Twilight zone. Admittedly, Halloween is already a few weeks behind us, but I was reminded of it a week ago when I stumbled across the concept of phantom heritability. And guess what, this concept has already been out there since early 2012 and, scarily enough, we didn’t notice it. So what is this mysterious conspiracy behind phantom heritability? Well, it’s about things out there beyond our understanding and the fact that we might already know more than we think we know. But be warned, if you decide to read this post, your understanding of genetic architecture might be changed forever. And there is no going back. Boo!
Still alive? I was exaggerating, of course. But discussing phantom heritability is a good opportunity to talk about two things that I enjoy: heritability (the nerdy side of me) and other genetics blogs (something that I have promised Roland for quite some time, but never got around to). In fact, phantom heritability has been discussed extensively on other blogs, most prominently on Genetic Inference and Genomes Unzipped. Therefore, I’ll try to distill the current state of the discussion for the epilepsy field. Don’t worry, this won’t be a boring post on statistics. It’s about ghosts and phantoms, remember?
The missing heritability. Ever since the paper by Manolio, the concept of missing heritability has been frequently used. Missing heritability basically refers to the observation that family studies suggest a much higher heritability than is explained by existing gene findings. In most cases, this referred to the explanatory power of variants identified through genome-wide association studies (GWAS). Even in diseases where GWAS was highly successful, the existing variants only explain little of the overall genetic burden found through twin studies or family aggregation studies. So why is that?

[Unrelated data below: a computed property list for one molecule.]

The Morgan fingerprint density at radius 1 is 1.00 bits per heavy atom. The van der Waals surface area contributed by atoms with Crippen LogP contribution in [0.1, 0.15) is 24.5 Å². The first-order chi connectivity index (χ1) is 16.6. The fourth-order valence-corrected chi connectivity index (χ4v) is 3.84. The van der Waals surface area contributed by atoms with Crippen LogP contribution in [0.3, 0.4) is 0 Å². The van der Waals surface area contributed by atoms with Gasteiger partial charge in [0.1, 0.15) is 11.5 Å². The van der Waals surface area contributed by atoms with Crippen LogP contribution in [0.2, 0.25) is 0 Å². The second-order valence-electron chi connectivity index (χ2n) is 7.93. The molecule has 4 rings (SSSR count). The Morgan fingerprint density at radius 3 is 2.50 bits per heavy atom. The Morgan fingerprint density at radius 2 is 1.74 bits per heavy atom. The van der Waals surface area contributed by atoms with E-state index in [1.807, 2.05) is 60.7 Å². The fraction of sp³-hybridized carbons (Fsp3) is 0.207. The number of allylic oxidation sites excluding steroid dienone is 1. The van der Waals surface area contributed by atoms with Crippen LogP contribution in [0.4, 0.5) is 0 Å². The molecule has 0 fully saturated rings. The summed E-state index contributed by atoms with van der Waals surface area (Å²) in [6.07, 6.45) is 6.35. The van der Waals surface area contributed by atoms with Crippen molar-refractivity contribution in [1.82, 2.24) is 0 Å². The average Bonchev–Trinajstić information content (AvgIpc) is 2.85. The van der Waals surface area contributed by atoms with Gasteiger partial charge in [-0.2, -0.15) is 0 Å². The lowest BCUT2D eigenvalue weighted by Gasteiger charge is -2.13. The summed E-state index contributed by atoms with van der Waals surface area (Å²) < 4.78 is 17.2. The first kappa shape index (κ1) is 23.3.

The politics of missing heritability. It is important to be careful distinguishing the actual problem of missing heritability from suggestions of how to find it. In most cases, the missing heritability problem is cited to support research into the role of rare genetic variants or non-coding variants. Therefore, missing heritability is often exploited rather than critically addressed. In fact, the most basic questions would be: (a) is it really missing and (b) should we care?
Is heritability missing? The short answer is yes. However, we usually look at heritability using a so-called additive model. An additive model suggests that the effect of genetic variants simply adds up. However, there might be an interaction between genetic factors. Imagine two genetic variants that only increase the risk by a factor of 1.1, but taken together, they increase the risk by a factor of 50 or more. This non-additive increase in risk is called epistasis, also known as gene-gene interaction. And epistasis might underlie the mysterious phenomenon of phantom heritability. Furthermore, epistasis is virtually impossible to identify.
Epistasis. If you think that 1,000 cases are already a lot when considering an association study, think again when you consider epistasis. In order to assess interaction between genetic variants, you would need hundreds of thousands of samples. However, epistasis might make sense biologically, as risk genes for particular disorders might code for proteins within a particular network. Just imagine interaction between different ion channel variantsthat all add only little to the changes in the membrane potential, but collectively produce an unpredictable, epistatic effect. This scenario will be impossible to solve on the genetic level. But does epistasis really exist, and what does it have to do with phantom heritability?